Robbing the poor to pay the rich has been the well-executed mission of central banks around the world for the last decade …
Release the stimulus!
“What you need to understand is that between 2016 and the middle of 2018 the world’s central banks opened up the floodgates here and poured the most amount of money into the system since the Global Financial Crisis began back in 2008. This represents, by far, the largest stimulus of the entire misbegotten Quantitative Easing experiment that began after the GFC – printing money from thin-air to jam into the financial markets.” – Zero Hedge
But corporations didn’t invest in more technology, equipment, or people …
“The Fed was convinced that an easy money policy would lead to corporate management investing more in technology and plant and equipment … those things you need to drive productivity. All of those things you need to drive a 1990s style recovery, with earnings margin accretion for the right reasons.
Below is a chart of Labor Productivity growth in the US for the past 30 years. This chart IS the failure of monetary policy for the past decade. This chart IS the zombiefication and oligarchification of the US economy.
The reason companies aren’t investing more aggressively in plant and equipment and technology is BECAUSE we have the most accommodative monetary policy in the history of the world, with the easiest money to borrow that corporations have ever seen. Why in the world would management take the risk — and it’s definitely a risk — of investing for real growth when they are so awash in easy money that they can beat their earnings guidance with a risk-free stock buyback? Why in the world would management take the risk — and it’s definitely a risk — of investing for GAAP earnings when they are so awash in easy money that they can hit their pro forma narrative guidance by simply buying profitless revenue? Why in the world would companies take any risk at all when the Fed has eliminated any and all negative consequences for playing it safe?” – Epsilon Theory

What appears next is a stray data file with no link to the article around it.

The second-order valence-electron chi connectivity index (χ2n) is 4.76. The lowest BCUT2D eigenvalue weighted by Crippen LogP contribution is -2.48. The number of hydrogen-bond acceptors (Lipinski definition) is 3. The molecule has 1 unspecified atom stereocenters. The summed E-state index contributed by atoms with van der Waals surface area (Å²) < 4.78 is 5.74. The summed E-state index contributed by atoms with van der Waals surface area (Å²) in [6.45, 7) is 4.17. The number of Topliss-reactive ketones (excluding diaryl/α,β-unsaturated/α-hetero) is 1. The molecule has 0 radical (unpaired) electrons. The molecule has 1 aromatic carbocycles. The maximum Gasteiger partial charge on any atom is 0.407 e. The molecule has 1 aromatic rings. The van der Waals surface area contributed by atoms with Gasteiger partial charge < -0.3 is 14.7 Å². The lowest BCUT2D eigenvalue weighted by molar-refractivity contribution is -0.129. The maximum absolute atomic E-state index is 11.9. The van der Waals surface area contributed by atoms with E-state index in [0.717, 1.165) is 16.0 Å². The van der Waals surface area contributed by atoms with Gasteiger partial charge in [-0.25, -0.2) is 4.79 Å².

Instead corporations went big on share buybacks …
“This is a chart of S&P 500 buybacks per share (in blue) imposed over the ratio of S&P 500 earnings-to-sales in green. You’ll see that share buybacks spike after profit margins spike. You’ll see that share buybacks spike before and during recessions. Stock buybacks are what you DO with the excess earnings you’ve made from financialization. Why? Because stock buybacks are part and parcel of the financialization Zeitgeist. They’re part and parcel of the tax-advantaged issuance of stock to management, which is then converted into tax-advantaged income for management through stock buybacks.” – Epsilon Theory
And so the rich got richer at the expense of the poor …
“In a system now as heavily financialized as ours is, the benefits of such extreme stimulus efforts accrue exponentially to those who own and control financial assets — those at very tippy-top of the wealth/income distribution. It’s amazing to see how not only does the top 1% dramatically outpace the bottom 99%, but the top 0.1% leaves the top 1% in the dust. Same for the top 0.01% vs the 0.1%. And the top 0.001%? They’re in a stratosphere all their own. The developed world is quickly becoming an oligarchy. And more central bank printing only exacerbates that dynamic.”
“Money printing is a political act of wealth redistribution from the bottom to the top. It’s unfair and socially destabilizing. Even if they can’t yet see the true culprit here, the masses are beginning to wake up to how badly screwed they’re getting.” – Zero Hedge
What else could go wrong with stocks at a valuation higher than in 1929?
“The current cyclically adjusted price to earnings ratio for the S&P 500 is at 30.62. That’s nearly double its average going back to the late-19th century. And for the first time in three years, corporate quarterly earnings for the S&P 500 are forecast to fall. Hence, the gap between price and earnings will be stretched out even further. Clearly, U.S. stock markets have been rigged by the Federal Reserve. But the popular delusion of many of today’s stock buyers is that risk has been eliminated, and that the Fed can propel stocks higher forever.
Conditions today mirror 2016, when growing weakness in the global economy and wobbling financial markets caused the world’s central banks to absolutely freak out. Our concern is that the monetary and fiscal authorities are thinking that since they were ‘successful’ back in 2016, they can repeat the same strategy here in 2019. But can they? Maybe. Or maybe not. If the answer is ‘yes,’ our prediction is a vastly wider wealth gap between the 1% and everyone else, accelerated destruction of savers and the middle classes, and anemic GDP growth coupled with explosive further growth of global debt levels. If the answer is ‘no,’ a massive crash of epic proportions, unlike any most of us have ever experienced, is in store.” – Zero Hedge
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